Rating Study 3: Concept familiarity
The analysis of variance revealed a main effect of semantic category on the familiarity ratings, F(10, 813) = 21.12, p < .001, η 2 = .21. Pairwise comparisons between the mean rating values in the different semantic categories showed that items in the categories of vegetables, fruits, and furniture had relatively high familiarity ratings and were rated as more familiar than were items in any of the other categories (Tukey’s HSD, all ps < .01). By contrast, items in the category of musical instruments were rated as less familiar than were items in any of the other categories (Tukey’s HSD, all ps < .01) except for birds and sports.
The present study had two aims: (a) to provide a large German database containing norms for semantic typicality, age of acquisition, and concept familiarity for German nouns from numerous semantic categories, and (b) to provide a descriptive analysis of the database that included an examination of the intra- and interstudy reliabilities, an analysis of intercorrelations between the estimated variables, word frequency, and word length, and the distributions of the mean rating scores for different semantic categories.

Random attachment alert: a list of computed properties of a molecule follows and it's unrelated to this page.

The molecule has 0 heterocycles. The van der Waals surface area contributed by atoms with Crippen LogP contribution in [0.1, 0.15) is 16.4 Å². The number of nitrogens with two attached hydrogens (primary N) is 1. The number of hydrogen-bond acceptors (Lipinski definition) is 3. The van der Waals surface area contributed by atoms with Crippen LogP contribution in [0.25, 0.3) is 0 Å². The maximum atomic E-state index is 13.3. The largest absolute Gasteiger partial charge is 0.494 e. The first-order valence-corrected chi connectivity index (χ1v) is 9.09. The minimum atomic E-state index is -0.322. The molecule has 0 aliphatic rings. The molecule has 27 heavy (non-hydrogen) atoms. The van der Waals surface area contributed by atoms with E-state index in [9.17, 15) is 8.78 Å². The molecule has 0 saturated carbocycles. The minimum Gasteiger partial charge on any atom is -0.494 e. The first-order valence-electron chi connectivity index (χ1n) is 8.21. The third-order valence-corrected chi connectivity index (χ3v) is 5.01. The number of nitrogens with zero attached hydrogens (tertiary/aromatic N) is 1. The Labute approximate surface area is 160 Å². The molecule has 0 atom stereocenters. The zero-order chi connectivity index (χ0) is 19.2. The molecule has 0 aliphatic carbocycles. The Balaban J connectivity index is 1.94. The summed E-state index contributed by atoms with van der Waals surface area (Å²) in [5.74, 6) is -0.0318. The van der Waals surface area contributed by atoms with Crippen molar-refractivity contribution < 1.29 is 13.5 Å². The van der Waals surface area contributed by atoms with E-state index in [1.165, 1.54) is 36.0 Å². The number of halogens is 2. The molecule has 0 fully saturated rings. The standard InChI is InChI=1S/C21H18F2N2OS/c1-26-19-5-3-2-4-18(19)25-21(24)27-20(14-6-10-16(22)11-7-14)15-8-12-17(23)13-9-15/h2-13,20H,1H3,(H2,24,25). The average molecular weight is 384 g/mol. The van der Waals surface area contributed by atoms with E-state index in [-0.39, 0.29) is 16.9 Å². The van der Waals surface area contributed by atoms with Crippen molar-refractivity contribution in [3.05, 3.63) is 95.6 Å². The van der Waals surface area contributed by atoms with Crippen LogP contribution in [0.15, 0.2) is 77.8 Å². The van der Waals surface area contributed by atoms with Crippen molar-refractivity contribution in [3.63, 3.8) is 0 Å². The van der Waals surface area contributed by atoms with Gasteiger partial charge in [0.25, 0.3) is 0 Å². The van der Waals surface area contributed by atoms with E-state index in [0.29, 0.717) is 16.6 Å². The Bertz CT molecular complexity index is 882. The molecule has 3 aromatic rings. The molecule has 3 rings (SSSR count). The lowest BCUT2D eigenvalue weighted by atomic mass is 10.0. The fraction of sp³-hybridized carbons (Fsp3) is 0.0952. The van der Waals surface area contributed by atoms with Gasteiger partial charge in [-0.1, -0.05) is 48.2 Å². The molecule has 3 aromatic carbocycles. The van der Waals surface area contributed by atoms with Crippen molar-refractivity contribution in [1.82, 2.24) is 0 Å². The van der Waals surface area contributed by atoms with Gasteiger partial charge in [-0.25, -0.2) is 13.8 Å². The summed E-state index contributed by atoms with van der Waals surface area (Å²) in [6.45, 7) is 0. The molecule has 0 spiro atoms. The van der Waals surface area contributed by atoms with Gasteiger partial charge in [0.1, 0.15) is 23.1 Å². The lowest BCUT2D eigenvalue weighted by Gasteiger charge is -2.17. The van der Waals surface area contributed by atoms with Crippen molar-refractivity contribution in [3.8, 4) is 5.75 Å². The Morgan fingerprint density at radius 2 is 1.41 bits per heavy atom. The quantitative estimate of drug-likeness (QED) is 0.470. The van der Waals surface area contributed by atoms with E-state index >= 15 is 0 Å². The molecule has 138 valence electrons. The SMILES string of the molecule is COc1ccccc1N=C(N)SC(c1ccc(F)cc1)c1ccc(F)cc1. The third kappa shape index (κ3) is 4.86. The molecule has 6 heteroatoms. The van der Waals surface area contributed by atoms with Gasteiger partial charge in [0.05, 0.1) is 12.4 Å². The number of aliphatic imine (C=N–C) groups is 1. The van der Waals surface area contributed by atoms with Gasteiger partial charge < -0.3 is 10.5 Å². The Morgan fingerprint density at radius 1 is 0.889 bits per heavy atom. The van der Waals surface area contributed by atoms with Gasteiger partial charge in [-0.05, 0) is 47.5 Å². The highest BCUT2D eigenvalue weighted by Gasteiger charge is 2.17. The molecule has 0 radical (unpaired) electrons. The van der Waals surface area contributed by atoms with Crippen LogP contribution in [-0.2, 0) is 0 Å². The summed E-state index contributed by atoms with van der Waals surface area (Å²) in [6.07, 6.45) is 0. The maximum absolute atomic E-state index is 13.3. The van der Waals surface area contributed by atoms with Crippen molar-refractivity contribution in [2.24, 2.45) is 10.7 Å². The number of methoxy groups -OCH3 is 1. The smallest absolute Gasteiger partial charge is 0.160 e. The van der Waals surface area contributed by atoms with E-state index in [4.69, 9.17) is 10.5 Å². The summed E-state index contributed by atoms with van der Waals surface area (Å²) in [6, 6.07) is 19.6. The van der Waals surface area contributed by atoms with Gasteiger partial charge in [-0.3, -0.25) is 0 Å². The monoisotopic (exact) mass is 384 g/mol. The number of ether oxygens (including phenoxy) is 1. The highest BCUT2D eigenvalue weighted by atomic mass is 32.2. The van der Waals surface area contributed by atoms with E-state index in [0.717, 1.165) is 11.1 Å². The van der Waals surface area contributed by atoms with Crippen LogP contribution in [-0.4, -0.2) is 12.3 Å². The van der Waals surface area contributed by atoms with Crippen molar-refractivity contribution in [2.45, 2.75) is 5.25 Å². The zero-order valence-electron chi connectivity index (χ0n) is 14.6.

To meet the first goal, of establishing a large German database with norms for semantic typicality, age of acquisition, and concept familiarity, we collected a large list of exemplars of 11 semantic categories that were directly generated by native speakers of German in an exemplar generation study. For each of these 824 category exemplars, norms for semantic typicality, age of acquisition, and concept familiarity were gathered. In addition, values of word frequency taken from the German lexical database dlexDB (Heister et al., 2011) and measures of word length (number of phonemes, number of syllables) were included in the database.